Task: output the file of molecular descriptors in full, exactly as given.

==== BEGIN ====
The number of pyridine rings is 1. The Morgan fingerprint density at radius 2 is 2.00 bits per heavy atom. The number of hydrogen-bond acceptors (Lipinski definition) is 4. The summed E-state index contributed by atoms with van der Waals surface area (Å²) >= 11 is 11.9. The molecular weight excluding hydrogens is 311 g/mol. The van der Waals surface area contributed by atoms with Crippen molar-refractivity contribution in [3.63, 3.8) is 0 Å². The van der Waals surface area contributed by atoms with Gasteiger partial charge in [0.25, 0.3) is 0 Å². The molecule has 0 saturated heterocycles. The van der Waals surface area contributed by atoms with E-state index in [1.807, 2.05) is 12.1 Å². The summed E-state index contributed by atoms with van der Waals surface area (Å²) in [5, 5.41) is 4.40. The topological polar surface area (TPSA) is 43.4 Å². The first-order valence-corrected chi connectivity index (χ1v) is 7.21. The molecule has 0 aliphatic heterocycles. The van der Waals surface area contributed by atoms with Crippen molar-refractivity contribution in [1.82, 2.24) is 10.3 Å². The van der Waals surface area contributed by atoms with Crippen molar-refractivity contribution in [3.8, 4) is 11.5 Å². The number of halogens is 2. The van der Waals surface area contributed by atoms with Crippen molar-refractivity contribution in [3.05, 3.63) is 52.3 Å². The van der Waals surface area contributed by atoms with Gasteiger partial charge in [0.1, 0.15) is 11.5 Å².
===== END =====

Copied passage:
The number of pyridine rings is 1. The Morgan fingerprint density at radius 2 is 2.00 bits per heavy atom. The number of hydrogen-bond acceptors (Lipinski definition) is 4. The summed E-state index contributed by atoms with van der Waals surface area (Å²) >= 11 is 11.9. The molecular weight excluding hydrogens is 311 g/mol. The van der Waals surface area contributed by atoms with Crippen molar-refractivity contribution in [3.63, 3.8) is 0 Å². The van der Waals surface area contributed by atoms with Gasteiger partial charge in [0.25, 0.3) is 0 Å². The molecule has 0 saturated heterocycles. The van der Waals surface area contributed by atoms with E-state index in [1.807, 2.05) is 12.1 Å². The summed E-state index contributed by atoms with van der Waals surface area (Å²) in [5, 5.41) is 4.40. The topological polar surface area (TPSA) is 43.4 Å². The first-order valence-corrected chi connectivity index (χ1v) is 7.21. The molecule has 0 aliphatic heterocycles. The van der Waals surface area contributed by atoms with Crippen molar-refractivity contribution in [1.82, 2.24) is 10.3 Å². The van der Waals surface area contributed by atoms with Crippen molar-refractivity contribution in [3.8, 4) is 11.5 Å². The number of halogens is 2. The van der Waals surface area contributed by atoms with Crippen molar-refractivity contribution in [3.05, 3.63) is 52.3 Å². The van der Waals surface area contributed by atoms with Gasteiger partial charge in [0.1, 0.15) is 11.5 Å².